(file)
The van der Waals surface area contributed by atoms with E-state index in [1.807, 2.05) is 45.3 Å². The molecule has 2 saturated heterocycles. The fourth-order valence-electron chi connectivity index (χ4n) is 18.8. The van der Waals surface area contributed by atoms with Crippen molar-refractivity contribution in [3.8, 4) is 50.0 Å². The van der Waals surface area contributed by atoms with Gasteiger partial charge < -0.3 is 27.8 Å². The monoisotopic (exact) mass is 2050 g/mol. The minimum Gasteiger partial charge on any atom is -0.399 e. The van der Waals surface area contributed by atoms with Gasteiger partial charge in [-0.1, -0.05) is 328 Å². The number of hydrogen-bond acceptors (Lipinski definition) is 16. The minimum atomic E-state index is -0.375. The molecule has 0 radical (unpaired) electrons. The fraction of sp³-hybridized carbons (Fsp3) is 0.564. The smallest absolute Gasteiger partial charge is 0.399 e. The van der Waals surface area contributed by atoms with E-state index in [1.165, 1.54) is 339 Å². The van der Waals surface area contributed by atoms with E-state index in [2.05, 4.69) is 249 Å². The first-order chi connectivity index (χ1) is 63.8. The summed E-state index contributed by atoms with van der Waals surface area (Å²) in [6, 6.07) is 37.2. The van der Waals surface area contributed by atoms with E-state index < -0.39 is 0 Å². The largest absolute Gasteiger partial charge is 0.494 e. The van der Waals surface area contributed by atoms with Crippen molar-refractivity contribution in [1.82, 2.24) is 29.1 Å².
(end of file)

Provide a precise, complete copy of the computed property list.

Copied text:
The van der Waals surface area contributed by atoms with E-state index in [1.807, 2.05) is 45.3 Å². The molecule has 2 saturated heterocycles. The fourth-order valence-electron chi connectivity index (χ4n) is 18.8. The van der Waals surface area contributed by atoms with Crippen molar-refractivity contribution in [3.8, 4) is 50.0 Å². The van der Waals surface area contributed by atoms with Gasteiger partial charge < -0.3 is 27.8 Å². The monoisotopic (exact) mass is 2050 g/mol. The minimum Gasteiger partial charge on any atom is -0.399 e. The van der Waals surface area contributed by atoms with Gasteiger partial charge in [-0.1, -0.05) is 328 Å². The number of hydrogen-bond acceptors (Lipinski definition) is 16. The minimum atomic E-state index is -0.375. The molecule has 0 radical (unpaired) electrons. The fraction of sp³-hybridized carbons (Fsp3) is 0.564. The smallest absolute Gasteiger partial charge is 0.399 e. The van der Waals surface area contributed by atoms with E-state index in [1.165, 1.54) is 339 Å². The van der Waals surface area contributed by atoms with E-state index in [2.05, 4.69) is 249 Å². The first-order chi connectivity index (χ1) is 63.8. The summed E-state index contributed by atoms with van der Waals surface area (Å²) in [6, 6.07) is 37.2. The van der Waals surface area contributed by atoms with E-state index < -0.39 is 0 Å². The largest absolute Gasteiger partial charge is 0.494 e. The van der Waals surface area contributed by atoms with Crippen molar-refractivity contribution in [1.82, 2.24) is 29.1 Å².